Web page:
Booby Traps Series: Two out of three hospitals market formula to new moms, but the tide is turning

This is the 34th in a series on Booby Traps, made possible by the generous support of Motherlove Herbal Company.

The formula “gift bags” given out by hospitals in my area (until recently) were easy to spot.  I saw them at the mall, at new moms groups, and at breastfeeding clinics.

And it got me thinking:  Whoever came up with the idea of marketing infant formula through hospitals was one smart cookie.  Why?  Because it works.

How do I know it works?  Let’s just review the evidence from multiple studies, some of them randomized controlled trials (courtesy of Ban the Bags):

But, as smart as this idea was on the part of formula companies, I think that the tide is turning.  Some evidence of that:

– A recent study showed a decline in the distribution of the bags.  Time reported, “In 2007, just 14% of hospitals refused to give out formula samples. Three years later, researchers checked back in with the 10 states that had distributed the most and least samples and found that the percentage of hospitals declining to distribute freebies had doubled.”

– One state (Rhode Island) has gone entirely bag-free.  Okay it’s one of the smallest states by population, but the fact that this was heralded by the state with a press conference featuring the state’s First Lady and the Lieutenant Governor makes it significant nonetheless.

– Consumer advocacy group Public Citizen, in collaboration with the US Breastfeeding Committee and numerous breastfeeding coalitions, has just launched a campaign to eliminate the formula company bags.  View their fact sheet here.

– More hospitals are becoming Baby Friendly (129 as of March 2012, up from 75 in May of 2009), and of course no Baby Friendly hospital can distribute formula bags (or take free formula, for that matter).  And the effort to increase this number will be getting a boost from the CDC.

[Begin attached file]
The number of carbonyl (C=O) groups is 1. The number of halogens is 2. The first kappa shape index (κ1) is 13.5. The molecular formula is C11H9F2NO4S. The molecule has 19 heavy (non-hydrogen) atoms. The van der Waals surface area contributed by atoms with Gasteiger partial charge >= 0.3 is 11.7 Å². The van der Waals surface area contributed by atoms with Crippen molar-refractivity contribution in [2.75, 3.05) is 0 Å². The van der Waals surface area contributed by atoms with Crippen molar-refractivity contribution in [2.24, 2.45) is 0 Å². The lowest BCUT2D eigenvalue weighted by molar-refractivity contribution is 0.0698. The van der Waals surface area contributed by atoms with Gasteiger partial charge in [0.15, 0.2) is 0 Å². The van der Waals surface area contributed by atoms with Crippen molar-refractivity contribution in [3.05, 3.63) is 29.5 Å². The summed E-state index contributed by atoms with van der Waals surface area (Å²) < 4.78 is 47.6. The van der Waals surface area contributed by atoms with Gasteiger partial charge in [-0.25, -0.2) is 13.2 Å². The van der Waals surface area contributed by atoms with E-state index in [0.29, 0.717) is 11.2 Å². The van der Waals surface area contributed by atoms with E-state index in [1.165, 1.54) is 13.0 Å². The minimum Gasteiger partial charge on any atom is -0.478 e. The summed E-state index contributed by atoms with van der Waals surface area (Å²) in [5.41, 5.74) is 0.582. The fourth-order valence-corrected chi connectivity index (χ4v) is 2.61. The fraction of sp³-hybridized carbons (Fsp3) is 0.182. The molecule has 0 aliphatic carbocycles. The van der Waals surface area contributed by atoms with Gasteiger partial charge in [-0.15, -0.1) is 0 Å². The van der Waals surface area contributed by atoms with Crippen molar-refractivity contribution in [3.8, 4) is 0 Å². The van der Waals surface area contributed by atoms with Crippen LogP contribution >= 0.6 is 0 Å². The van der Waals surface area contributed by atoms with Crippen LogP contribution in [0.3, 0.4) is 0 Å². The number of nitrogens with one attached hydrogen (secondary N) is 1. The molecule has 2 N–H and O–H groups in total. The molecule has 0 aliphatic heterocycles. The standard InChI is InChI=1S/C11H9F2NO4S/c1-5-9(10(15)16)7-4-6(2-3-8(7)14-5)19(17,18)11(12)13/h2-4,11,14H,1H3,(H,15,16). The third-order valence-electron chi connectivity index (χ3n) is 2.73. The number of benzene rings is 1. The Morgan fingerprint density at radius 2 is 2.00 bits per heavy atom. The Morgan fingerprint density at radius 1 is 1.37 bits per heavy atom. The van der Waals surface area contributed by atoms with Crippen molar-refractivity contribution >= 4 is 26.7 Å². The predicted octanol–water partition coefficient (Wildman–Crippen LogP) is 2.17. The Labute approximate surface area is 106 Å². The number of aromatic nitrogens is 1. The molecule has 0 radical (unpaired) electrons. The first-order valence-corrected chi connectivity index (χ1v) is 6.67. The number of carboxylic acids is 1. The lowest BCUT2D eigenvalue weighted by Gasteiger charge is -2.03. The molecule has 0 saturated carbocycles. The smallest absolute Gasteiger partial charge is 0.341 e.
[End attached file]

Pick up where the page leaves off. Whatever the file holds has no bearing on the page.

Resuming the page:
– Kaiser Permanente recently announced that all of its hospitals will either become Baby Friendly (bag-free) or use the Joint Commission’s exclusive breastfeeding measure.  While they did not commit to becoming “bag free” at the non-Baby Friendly hospitals, there will be significant pressure to do so if they want exclusive breastfeeding rates to rise.  I already count 24 of their 29 maternity hospitals as formula bag free.

It wasn’t too many years ago that a formula company included this statement in an old sales manual:  “Never underestimate the importance of nurses. If they are sold and serviced properly, they can be strong allies. A nurse who supports Ross is like an extra salesperson.” Here’s hoping that the days of using our health care providers to market formula are numbered.

Want to know more about formula bags and breastfeeding?  Check out this podcast interview with Dr. Alison Steube.

Did you receive a formula “gift bag” from your hospital?  Did it have an impact on your breastfeeding experience?


11 thoughts on “Booby Traps Series: Two out of three hospitals market formula to new moms, but the tide is turning

  1. We haven’t given birth yet, but we got a kit at our birthing class. It’s a Similac nourishing and nursing kit-with a huge free sample of formula! It has a little pamphlet with not so helpful information about nursing. Quit trying to be a wolf in sheep’s clothes!